Hyping the popularity of Trump and Clinton was equally effective in both parties, but for the mainstream Democrats it was just one technique among many they used in gaming the primaries to favor their chosen candidate.
The Democratic debates were limited to six, half the number of the Republicans’. Three were scheduled on weekends, to minimize the viewing audience. 5% of the Iowa caucuses were never counted. In Brooklyn, New York, Bernie Sanders’ hometown, 125,000 voters were purged from the rolls. Arizona voters waited 3 to 4 hours to vote—in pro-Sanders precincts. In Nevada, 58 Sanders delegates to the state convention were summarily disqualified. California was called for Clinton when her lead reached 400,000 votes—with 2.5 million provisional ballots yet to be counted.
The Wasserman-Schultz/Clinton campaign has been so apparently fraudulent a class-action lawsuit has been filed detailing the accusations. The law firm of Beck and Lee Trial Lawyers in Miami entered the suit, Carol Wilding, et al., v. DNC Services, Inc., d/b/a Democratic National Committee; and Deborah “Debbie” Wasserman-Schultz. Ms. Wasserman-Schultz has been served her summons.
The democratic nature of choosing a president is undermined when one party anoints a single candidate before the voters have spoken. But the establishment Democrats have hammered presidential politics in another, even more consequential way.
They deconstructed the essence of the two-party system in America.
The Republican Party traditionally has represented the interests of business. The Democrats have been the party of America’s workers. The tension between the two was healthy and mutually respectful, and over the years it produced sound public policy. A vibrant middle class, strong labor unions, economic and social mobility, a growing economy, an equitable distribution of wealth and incomes: the nation was dynamic and content. The two-party system served it well.
In the 1990’s the Party, yielding to the Democratic Leadership Council abandoned the nation’s working families, adopting a neoliberal agenda that favored corporate America instead.
The Democrats destroyed that balance of representation. In the 1990’s the Party, yielding to the Democratic Leadership Council abandoned the nation’s working families, adopting a neoliberal agenda that favored corporate America instead. Bill and Hillary Clinton were deeply involved in this effort, and they have profited richly from it ever since. (The New York banks alone have contributed $83.72 million to their various political campaigns, and $8.18 million more to their personal accounts for those infamous speeches.)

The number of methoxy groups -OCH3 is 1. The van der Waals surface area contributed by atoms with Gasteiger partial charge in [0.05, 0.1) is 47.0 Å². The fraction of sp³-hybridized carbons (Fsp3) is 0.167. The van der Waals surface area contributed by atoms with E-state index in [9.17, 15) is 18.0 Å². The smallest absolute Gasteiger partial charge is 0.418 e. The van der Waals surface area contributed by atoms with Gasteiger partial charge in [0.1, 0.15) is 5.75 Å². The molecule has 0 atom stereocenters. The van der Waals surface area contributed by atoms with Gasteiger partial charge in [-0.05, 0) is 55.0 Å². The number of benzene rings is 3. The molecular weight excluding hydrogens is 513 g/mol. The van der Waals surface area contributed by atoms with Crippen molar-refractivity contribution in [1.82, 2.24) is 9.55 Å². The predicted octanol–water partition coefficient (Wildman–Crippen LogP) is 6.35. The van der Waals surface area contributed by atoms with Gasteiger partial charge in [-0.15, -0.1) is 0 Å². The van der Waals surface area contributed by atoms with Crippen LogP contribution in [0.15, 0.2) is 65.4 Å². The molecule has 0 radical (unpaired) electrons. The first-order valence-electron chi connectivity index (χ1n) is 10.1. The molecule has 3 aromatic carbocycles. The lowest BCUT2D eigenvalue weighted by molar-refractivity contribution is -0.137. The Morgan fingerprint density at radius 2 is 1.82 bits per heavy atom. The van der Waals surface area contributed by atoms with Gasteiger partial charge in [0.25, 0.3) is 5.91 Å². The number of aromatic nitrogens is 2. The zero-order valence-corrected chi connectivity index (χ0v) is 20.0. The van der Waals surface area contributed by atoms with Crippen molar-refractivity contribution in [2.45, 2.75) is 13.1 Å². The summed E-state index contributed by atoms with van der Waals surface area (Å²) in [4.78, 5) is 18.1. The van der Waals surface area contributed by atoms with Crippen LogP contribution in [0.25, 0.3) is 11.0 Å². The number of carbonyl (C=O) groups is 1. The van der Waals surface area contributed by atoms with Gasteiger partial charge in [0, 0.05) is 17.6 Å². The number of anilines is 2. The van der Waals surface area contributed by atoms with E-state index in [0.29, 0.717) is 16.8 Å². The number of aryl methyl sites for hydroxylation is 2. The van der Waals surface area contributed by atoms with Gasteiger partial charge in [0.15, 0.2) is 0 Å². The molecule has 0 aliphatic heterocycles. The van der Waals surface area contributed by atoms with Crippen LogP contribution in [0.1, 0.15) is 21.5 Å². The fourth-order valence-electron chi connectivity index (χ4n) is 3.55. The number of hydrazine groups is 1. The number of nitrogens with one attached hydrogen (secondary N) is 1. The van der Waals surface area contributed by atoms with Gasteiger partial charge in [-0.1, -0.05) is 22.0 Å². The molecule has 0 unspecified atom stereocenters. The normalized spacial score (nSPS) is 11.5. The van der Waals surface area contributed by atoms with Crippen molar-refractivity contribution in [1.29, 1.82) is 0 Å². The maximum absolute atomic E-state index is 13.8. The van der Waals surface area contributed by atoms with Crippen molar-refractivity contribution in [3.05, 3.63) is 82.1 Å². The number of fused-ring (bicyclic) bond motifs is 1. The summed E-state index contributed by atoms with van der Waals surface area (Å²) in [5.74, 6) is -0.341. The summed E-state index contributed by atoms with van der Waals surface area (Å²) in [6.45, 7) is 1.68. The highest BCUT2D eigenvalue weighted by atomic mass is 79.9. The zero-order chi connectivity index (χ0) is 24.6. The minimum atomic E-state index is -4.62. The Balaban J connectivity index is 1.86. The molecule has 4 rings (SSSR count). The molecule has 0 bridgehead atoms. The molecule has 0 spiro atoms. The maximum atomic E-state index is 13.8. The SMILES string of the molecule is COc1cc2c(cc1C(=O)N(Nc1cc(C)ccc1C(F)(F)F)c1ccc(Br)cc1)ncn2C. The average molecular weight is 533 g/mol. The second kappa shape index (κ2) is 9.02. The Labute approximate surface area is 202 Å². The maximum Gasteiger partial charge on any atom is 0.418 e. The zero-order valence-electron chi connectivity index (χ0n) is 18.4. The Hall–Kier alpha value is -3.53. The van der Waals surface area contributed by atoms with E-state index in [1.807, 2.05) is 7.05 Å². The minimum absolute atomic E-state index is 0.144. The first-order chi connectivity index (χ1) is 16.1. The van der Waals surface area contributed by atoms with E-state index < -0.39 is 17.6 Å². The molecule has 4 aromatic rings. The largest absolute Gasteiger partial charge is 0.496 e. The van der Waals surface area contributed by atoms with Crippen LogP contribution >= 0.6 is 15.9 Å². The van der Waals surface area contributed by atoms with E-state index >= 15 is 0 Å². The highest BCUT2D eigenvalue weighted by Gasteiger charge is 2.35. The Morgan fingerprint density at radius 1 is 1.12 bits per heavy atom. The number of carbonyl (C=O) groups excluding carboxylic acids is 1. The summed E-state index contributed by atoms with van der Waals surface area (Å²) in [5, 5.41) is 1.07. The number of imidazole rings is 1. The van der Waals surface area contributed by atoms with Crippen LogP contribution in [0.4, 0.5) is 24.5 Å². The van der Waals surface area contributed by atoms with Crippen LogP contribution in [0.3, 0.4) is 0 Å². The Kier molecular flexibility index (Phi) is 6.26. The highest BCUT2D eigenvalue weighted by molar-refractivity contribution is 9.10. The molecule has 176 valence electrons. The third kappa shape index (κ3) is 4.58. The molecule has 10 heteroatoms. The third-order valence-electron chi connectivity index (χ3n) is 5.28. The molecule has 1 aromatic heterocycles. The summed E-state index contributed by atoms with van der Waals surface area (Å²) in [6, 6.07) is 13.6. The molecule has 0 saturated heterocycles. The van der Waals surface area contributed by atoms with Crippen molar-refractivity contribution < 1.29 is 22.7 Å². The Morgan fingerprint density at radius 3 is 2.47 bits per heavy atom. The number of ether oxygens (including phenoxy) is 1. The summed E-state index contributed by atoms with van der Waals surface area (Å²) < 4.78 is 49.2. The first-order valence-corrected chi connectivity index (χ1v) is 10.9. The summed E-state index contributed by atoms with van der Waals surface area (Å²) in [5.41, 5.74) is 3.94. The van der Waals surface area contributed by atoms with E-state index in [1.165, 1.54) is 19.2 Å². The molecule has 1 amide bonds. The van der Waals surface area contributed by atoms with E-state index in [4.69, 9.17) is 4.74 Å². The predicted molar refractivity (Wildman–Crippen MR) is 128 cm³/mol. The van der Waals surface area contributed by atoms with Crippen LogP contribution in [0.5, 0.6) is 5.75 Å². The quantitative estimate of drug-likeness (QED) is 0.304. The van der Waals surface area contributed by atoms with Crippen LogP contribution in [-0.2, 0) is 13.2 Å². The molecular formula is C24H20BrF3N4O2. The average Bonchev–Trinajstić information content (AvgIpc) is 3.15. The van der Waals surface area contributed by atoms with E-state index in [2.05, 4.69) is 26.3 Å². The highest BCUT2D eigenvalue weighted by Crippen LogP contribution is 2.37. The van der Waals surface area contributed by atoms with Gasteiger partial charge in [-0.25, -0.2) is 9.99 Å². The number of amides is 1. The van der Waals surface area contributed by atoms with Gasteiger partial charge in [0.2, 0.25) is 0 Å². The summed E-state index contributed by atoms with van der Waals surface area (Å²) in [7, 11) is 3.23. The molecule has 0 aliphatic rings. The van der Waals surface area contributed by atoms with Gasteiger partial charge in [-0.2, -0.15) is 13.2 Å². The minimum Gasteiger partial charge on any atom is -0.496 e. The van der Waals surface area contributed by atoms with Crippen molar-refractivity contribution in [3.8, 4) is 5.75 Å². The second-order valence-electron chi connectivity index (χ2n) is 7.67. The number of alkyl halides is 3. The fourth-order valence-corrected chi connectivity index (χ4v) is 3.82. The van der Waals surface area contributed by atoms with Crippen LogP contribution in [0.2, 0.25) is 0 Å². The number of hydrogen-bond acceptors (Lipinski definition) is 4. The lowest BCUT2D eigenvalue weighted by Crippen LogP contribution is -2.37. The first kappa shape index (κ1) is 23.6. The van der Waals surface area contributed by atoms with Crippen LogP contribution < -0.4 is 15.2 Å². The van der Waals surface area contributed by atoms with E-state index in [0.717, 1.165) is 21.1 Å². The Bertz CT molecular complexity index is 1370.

The New Democratic Party embodied in the Bill Clinton Administration enacted the North American Free Trade Agreement. It benefited their corporate sponsors immensely, but it also encouraged the export of 30 million manufacturing jobs. Put another way, 30 million American working families lost their livelihoods.
Xenophobia is not the only long suit in Donald Trump’s hand. He is also well aware of the savage effect free trade agreements have on America’s workers, and he has exploited their resentment with political brilliance. Today’s mainstream Democratic Party itself—and the Clintons—bear no small responsibility for the triumph of Donald Trump.
The Republicans played by the rules, but their reliance on winner-take-all left them with a presumptive nominee unfavorable to most Americans and unfit to be President. The Democrats gamed the rules and did no better.
Mr. Trump and Ms. Clinton must be rejected.
The Republicans’ task will be painful. Mr. Trump has 1,447 committed votes, 210 more than the number needed to win the nomination. The convention, however, can adopt rules freeing those delegates of their obligation; that will cause an uproar, but it is by no means illegal. Only 211 defections would deny Mr. Trump’s nomination. Given the murmurs already heard, that seems eminently within reach.
The task of the Democrats will be far less traumatic because no rules need be changed.
Ms. Clinton does not have the 2,383 committed votes to secure the nomination. She is 163 votes shy, so her 2,220 pledged delegates could cast a loyal vote for her on the first ballot.
And they could continue to do so on subsequent ballots.
Ms. Clinton cannot be nominated without the help of superdelegate votes, and they are under no obligation to grant them to her.
The superdelegate system was put in place in 1982 as a circuit-breaker, to veto the nomination of perhaps a dazzling but inadequate candidate who might be of great disservice to both the party and the nation. (Precisely the disaster in the Republican Party today.) It was meant to counteract a “tyranny of the majority,” to let the political professionals, the elected public servants in the party overrule any misjudgments by the well-meaning amateurism of citizen-delegates.
Yes, the superdelegate system is elitist, patronizing, even undemocratic. And yes, there’s a good case for its elimination. But not now. Whatever its drawbacks in principle, we are fortunate in practice to have the superdelegate system in place at this sobering moment in our political history.
For the good of the nation, it is time for the seasoned statesmen at the Democratic convention, the superdelegates, to provide the American voters with a well-liked, trustworthy, and electable nominee.
It is time for the Republican Party to do as much.
Godspeed to the enterprise.
Richard W. Behan
Republished with permission from Counterpunch.